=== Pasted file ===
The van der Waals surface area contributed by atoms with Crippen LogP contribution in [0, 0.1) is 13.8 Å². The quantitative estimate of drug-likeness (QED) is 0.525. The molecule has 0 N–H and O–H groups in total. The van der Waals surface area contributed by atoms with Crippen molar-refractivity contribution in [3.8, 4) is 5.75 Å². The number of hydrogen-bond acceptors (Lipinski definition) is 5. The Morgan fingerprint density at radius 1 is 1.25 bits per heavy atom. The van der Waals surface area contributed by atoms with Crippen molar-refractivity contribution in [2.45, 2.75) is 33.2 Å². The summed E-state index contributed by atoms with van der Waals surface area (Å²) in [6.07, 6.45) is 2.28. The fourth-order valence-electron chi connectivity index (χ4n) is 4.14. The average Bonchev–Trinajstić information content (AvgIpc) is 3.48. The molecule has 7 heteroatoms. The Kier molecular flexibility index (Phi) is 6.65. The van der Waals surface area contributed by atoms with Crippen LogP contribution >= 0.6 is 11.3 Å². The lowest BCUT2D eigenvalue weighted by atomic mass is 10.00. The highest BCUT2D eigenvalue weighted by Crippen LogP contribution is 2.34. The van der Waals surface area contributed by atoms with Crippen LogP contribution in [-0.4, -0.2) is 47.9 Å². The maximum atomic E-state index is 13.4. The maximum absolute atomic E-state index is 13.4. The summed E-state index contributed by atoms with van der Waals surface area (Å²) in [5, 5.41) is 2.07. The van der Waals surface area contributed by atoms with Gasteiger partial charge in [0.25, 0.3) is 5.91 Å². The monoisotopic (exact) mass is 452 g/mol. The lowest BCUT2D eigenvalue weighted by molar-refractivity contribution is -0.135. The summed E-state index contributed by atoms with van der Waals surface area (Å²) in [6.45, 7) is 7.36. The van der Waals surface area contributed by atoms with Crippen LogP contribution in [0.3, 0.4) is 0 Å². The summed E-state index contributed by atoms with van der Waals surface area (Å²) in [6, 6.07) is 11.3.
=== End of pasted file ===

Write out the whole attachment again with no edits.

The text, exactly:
The van der Waals surface area contributed by atoms with Crippen LogP contribution in [0, 0.1) is 13.8 Å². The quantitative estimate of drug-likeness (QED) is 0.525. The molecule has 0 N–H and O–H groups in total. The van der Waals surface area contributed by atoms with Crippen molar-refractivity contribution in [3.8, 4) is 5.75 Å². The number of hydrogen-bond acceptors (Lipinski definition) is 5. The Morgan fingerprint density at radius 1 is 1.25 bits per heavy atom. The van der Waals surface area contributed by atoms with Crippen molar-refractivity contribution in [2.45, 2.75) is 33.2 Å². The summed E-state index contributed by atoms with van der Waals surface area (Å²) in [6.07, 6.45) is 2.28. The fourth-order valence-electron chi connectivity index (χ4n) is 4.14. The average Bonchev–Trinajstić information content (AvgIpc) is 3.48. The molecule has 7 heteroatoms. The Kier molecular flexibility index (Phi) is 6.65. The van der Waals surface area contributed by atoms with Crippen LogP contribution >= 0.6 is 11.3 Å². The lowest BCUT2D eigenvalue weighted by atomic mass is 10.00. The highest BCUT2D eigenvalue weighted by Crippen LogP contribution is 2.34. The van der Waals surface area contributed by atoms with Crippen LogP contribution in [-0.4, -0.2) is 47.9 Å². The maximum atomic E-state index is 13.4. The maximum absolute atomic E-state index is 13.4. The summed E-state index contributed by atoms with van der Waals surface area (Å²) in [5, 5.41) is 2.07. The van der Waals surface area contributed by atoms with Gasteiger partial charge in [0.25, 0.3) is 5.91 Å². The monoisotopic (exact) mass is 452 g/mol. The lowest BCUT2D eigenvalue weighted by molar-refractivity contribution is -0.135. The summed E-state index contributed by atoms with van der Waals surface area (Å²) in [6.45, 7) is 7.36. The van der Waals surface area contributed by atoms with Crippen LogP contribution in [0.3, 0.4) is 0 Å². The summed E-state index contributed by atoms with van der Waals surface area (Å²) in [6, 6.07) is 11.3.